Gyotaku: De Oude Japanse Kunst Van Het Afdrukken Van Vis

Hoe legden vissers hun trofee-vangsten vast voordat de fotografie was uitgevonden? In het 19e-eeuwse Japan waren vissersboten uitgerust met rijstpapier, sumi-e-inkt en borstels om gyotaku te maken: uitgebreide afdrukken van vers gevangen vis. K. Erica Dodge vertelt het verhaal van deze competitieve viscultuur, plus enkele tips over hoe je je eigen etsen kunt maken.

How big was that fish you caught? This big? This big? This big? Without photographic evidence, there's nothing that proves you caught a whopper, and that's been true since the dawn of fishing.

In fact, hundreds of years ago, long before photography could capture the moment, Japanese fishermen invented their own way to record trophy catches. They called it Gyotaku. Gyotaku is the ancient art of printing fish that originated in Japan as a way to record trophy catches prior to the modern day camera.

Gyo means fish and taku means impression. There are several different stories about how Gyotaku came about, but it basically started with fishermen needing a way to record the species and size of the fish they caught over 100 years ago. Fishermen took paper, ink, and brushes out to sea with them. They told stories of great adventures at sea.

Since the Japanese revered certain fish, the fishermen would take a rubbing from these fish and release them. To make the rubbing, they would paint the fish with non-toxic sumi-e ink and print them on rice paper. This way they could be released or cleaned and sold at market.

The first prints like this were for records only with no extra details. It wasn't until the mid 1800's that they began painting eye details and other embellishments onto the prints.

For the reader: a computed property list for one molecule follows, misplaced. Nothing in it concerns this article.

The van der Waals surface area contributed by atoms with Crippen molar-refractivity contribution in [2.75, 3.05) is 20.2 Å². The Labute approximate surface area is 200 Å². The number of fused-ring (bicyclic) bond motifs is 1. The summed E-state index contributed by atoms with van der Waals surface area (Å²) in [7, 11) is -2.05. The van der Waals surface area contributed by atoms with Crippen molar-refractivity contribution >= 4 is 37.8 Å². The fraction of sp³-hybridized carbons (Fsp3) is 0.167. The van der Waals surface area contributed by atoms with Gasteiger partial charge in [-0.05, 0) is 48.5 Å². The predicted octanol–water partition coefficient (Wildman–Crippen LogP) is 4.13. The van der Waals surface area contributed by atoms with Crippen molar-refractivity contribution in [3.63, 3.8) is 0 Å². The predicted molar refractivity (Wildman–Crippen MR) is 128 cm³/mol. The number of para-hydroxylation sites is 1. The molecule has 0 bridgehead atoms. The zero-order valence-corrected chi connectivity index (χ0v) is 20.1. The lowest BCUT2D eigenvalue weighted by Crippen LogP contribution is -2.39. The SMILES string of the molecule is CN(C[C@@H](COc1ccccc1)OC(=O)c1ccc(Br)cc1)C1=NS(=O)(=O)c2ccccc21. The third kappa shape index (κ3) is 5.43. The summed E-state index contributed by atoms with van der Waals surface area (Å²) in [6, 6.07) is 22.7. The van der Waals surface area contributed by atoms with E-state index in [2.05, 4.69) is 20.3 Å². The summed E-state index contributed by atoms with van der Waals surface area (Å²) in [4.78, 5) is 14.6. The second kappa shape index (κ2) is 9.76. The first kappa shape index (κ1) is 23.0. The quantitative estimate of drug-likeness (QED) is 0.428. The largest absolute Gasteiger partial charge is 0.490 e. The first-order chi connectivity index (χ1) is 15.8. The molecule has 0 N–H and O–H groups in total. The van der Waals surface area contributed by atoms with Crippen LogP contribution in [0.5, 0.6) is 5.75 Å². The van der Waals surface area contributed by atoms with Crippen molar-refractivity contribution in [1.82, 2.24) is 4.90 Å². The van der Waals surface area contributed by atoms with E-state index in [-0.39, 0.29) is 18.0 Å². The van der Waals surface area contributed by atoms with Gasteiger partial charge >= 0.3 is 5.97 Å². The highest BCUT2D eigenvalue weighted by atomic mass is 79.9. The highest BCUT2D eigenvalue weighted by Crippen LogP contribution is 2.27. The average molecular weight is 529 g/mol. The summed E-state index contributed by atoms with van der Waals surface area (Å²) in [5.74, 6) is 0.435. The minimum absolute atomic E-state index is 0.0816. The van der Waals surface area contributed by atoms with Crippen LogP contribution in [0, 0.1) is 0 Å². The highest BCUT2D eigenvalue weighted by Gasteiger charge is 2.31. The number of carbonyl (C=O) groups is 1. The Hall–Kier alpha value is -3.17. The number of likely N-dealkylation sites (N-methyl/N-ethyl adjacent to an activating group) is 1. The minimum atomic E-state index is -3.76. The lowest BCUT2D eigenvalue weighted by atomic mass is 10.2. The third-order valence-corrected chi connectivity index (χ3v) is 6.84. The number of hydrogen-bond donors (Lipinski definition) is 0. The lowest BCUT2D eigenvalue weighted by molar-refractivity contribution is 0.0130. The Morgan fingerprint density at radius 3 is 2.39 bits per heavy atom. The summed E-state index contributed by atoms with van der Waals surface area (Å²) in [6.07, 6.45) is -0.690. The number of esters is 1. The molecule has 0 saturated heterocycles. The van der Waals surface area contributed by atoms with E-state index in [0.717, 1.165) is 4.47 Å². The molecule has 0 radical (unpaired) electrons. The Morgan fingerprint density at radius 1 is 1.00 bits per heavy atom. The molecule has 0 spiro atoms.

One famous nobleman, Lord Sakai, was an avid fisherman, and, when he made a large catch, he wanted to preserve the memory of the large, red sea bream. To do so, he commissioned a fisherman to print his catch. After this, many fisherman would bring their Gyotaku prints to Lord Sakai, and if he liked their work, he would hire them to print for him.

Many prints hung in the palace during the Edo period. After this period, Gyotaku was not as popular and began to fade away.

Today, Gyotaku has become a popular art form, enjoyed by many. And the prints are said to bring good luck to the fishermen. But the art form is quite different than it used to be. Most artists today learn on their own by trial and error.

Before the artist begins to print, the fish needs to be prepared for printing. First, the artist places the fish on a hollowed out surface. Then the artist spreads the fins out and pins them down on the board to dry. They then clean the fish with water.

When it comes time to print, there are two different methods. The indirect method begins with pasting moist fabric or paper onto the fish using rice paste. Then, the artist uses a tompo, or a cotton ball covered in silk, to put ink on the fabric or paper to produce the print. This method requires more skill and great care needs to be taken when pulling the paper off the fish so the paper doesn't tear.

In the direct method, the artist paints directly on the fish, and then gently presses the moist fabric or paper into the fish. With both of these methods, no two prints are exactly alike, but both reveal dramatic images of the fish. For the final touch, the artist uses a chop, or a stamp, and signs their work, and can hold it up to say, "The fish was exactly this big!"


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